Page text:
How do I make a shell script based on a command line and have it run every day on a mac?

I hope someone can help me as this is my first attempt to make a shell script.

I have set up an Adobe Software Update server. Using the I can manually send a command to the Adobe Update Software Setup Tool (AUSST) to check if there are new software updates at Adobe, which are then downloaded and available to our users.

The command line is:
sudo /Users/macpostur/Desktop/AUSST/AdobeUpdateServerSetupTool  --root=/Library/WebServer/Documents/Adobe --incremental

It asks for the password and then runs.

I would like to make this command run once every day at 23:00, preferably as a shell script run by launchd. I bought Lingon and I just downloaded LaunchControl but I am getting nowhere. Errors I get when this is run have error codes 126, which seem to say that permissions are not ok.

The thing is I don't know what should be inside the .sh file.


1. What text from the command should be inside the .sh text file? Complete.
2. What permissions should I set for the .sh file? chmod + what?
3. Where should I keep the .sh file?
4. What settings should I set in Lingon or LaunchControl? Or more specifically: How do I run this every day?
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Sigurdur ArmannssonDesigner Asked:
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This article on Cron Scripts should help on the issue of running the script on a daily basis:
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Christopher Jay WolffWiggle My Legs, OwnerCommented:
New to this also.  Here is a pretty good guide for scripting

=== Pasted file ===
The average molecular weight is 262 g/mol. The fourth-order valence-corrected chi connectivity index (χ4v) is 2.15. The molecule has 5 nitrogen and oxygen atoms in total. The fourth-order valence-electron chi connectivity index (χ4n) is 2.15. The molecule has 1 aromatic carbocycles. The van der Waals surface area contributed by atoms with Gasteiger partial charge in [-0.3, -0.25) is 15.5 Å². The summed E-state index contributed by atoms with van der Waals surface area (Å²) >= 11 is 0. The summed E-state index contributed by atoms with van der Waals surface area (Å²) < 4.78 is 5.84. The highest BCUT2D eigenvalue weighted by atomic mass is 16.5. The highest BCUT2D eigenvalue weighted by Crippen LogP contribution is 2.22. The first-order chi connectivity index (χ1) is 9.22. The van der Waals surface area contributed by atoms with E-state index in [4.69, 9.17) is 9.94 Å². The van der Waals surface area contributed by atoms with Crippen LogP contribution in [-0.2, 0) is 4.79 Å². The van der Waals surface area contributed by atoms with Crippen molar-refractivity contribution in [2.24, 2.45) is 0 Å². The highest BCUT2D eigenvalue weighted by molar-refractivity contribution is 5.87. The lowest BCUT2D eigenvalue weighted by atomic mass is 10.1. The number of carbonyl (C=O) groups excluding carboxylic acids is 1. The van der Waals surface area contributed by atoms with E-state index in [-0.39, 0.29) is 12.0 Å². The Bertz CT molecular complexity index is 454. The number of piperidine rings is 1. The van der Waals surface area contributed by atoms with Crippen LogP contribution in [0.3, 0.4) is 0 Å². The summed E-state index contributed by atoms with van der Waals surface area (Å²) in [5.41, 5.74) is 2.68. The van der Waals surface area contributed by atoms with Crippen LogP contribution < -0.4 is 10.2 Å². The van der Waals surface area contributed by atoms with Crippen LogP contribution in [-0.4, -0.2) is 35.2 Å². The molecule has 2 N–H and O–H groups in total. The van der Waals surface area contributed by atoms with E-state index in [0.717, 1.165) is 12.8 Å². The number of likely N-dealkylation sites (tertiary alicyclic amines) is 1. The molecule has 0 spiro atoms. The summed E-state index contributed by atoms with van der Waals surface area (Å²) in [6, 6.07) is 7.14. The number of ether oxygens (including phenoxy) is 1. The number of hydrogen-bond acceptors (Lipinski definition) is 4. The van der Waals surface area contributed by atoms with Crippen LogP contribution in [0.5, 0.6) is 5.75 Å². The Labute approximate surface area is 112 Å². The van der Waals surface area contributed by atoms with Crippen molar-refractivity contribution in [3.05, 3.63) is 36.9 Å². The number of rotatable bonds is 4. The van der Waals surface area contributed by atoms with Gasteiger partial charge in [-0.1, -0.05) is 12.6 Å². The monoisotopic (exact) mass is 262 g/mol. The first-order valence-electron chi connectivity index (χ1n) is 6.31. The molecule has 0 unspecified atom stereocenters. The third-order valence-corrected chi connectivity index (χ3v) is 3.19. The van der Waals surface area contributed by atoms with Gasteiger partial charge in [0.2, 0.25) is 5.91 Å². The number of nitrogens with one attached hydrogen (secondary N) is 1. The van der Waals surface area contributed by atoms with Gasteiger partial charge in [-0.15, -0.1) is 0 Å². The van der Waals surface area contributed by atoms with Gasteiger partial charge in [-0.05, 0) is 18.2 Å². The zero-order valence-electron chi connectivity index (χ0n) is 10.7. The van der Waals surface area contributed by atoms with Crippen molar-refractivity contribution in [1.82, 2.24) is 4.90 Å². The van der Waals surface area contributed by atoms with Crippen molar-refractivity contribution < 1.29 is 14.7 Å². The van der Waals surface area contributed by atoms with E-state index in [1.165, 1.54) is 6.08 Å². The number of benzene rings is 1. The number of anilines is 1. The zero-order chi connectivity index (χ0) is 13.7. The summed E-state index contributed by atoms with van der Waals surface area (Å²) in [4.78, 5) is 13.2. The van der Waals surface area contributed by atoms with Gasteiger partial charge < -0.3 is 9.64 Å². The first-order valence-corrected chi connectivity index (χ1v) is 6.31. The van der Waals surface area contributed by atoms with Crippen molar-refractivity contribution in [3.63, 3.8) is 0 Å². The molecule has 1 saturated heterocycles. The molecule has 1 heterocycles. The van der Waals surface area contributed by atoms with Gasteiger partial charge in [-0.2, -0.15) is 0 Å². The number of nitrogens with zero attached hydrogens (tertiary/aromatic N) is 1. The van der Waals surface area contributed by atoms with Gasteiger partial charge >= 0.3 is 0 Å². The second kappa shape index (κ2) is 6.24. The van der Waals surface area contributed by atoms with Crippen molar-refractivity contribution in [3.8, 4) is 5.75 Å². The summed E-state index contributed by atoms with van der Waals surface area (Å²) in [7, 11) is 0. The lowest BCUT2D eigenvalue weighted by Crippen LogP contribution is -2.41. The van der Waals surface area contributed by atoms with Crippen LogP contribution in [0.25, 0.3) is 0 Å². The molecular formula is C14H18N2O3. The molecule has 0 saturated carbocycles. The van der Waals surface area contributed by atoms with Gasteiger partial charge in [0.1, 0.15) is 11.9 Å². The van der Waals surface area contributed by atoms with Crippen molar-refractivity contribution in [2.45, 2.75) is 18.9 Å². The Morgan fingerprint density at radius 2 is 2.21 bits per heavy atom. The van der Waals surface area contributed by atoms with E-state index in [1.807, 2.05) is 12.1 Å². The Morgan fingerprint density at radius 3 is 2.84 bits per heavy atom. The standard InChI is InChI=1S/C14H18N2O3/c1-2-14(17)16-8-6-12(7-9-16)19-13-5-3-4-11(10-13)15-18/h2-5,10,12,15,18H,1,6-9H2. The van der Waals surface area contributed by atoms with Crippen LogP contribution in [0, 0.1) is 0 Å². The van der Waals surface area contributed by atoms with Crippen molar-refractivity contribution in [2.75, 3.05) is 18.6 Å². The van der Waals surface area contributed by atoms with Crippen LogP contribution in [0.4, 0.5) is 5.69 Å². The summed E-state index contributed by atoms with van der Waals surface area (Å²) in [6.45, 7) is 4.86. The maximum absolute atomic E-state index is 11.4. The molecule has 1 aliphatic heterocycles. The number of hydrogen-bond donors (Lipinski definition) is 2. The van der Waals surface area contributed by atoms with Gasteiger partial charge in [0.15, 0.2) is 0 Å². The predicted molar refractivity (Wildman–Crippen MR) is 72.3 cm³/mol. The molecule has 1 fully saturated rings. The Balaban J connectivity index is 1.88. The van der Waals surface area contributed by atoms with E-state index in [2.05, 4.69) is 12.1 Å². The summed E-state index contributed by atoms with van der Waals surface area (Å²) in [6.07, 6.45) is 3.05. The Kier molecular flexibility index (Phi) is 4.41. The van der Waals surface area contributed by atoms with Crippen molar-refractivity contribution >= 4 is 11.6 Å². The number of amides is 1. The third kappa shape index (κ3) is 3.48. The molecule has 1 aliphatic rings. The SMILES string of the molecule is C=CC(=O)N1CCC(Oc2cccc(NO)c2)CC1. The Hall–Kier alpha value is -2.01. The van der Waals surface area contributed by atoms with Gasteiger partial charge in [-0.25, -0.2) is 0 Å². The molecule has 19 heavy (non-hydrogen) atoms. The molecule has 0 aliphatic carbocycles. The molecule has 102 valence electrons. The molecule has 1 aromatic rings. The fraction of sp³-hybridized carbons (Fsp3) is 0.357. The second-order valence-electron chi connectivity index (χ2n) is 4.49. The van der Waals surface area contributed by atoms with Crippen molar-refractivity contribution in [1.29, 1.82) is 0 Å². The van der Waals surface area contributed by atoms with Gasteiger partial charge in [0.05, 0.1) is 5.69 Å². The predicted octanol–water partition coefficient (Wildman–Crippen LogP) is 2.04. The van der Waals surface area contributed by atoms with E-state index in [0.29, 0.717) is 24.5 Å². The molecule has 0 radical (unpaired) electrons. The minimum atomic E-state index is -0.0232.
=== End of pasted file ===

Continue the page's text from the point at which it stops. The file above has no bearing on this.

which yields the following...


1.  the command should be just like you type it when it works.



It sounds like you need to set the execute permissions for your .sh file to be able to run it.  The below is under "Creating and Running a Script"

2.1.3. Executing the script

The script should have execute permissions for the correct owners in order to be runnable. When setting permissions, check that you really obtained the permissions that you want. When this is done, the script can run like any other command:

willy:~/scripts> chmod u+x

willy:~/scripts> ls -l
-rwxrw-r--    1 willy      willy            456 Dec 24 17:11


Write this script for yourself as well. It might be a good idea to create a directory ~/scripts to hold your scripts. Add the directory to the contents of the PATH variable:

export PATH="$PATH:~/scripts"

If you are just getting started with Bash, use a text editor that uses different colours for different shell constructs. Syntax highlighting is supported by vim, gvim, (x)emacs, kwrite and many other editors; check the documentation of your favorite editor.



Why not just use launchd?  Make sure the launchdaemon is started.  As discussed here.

and here...

and here...

and some examples
Christopher Jay WolffWiggle My Legs, OwnerCommented:
launchd is backwards compatible with Cron.
Sigurdur ArmannssonDesigner Author Commented:
Thanks guys. Plenty to check out. Let me read and try and I'll be back.
Don't create a script with sudo in it.  Create a cron that's run as root and you won't have to enter a password for sudo.

If you're using launchd, you shouldn't have to use sudo either.

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Sigurdur ArmannssonDesigner Author Commented:
I am distributing the points between you three for the information.
I have tried some of what I have read in the links and also some based on the advice but I am not there yet. The links you gave are helpful and hopefully they lead to a solution.
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Shell Scripting

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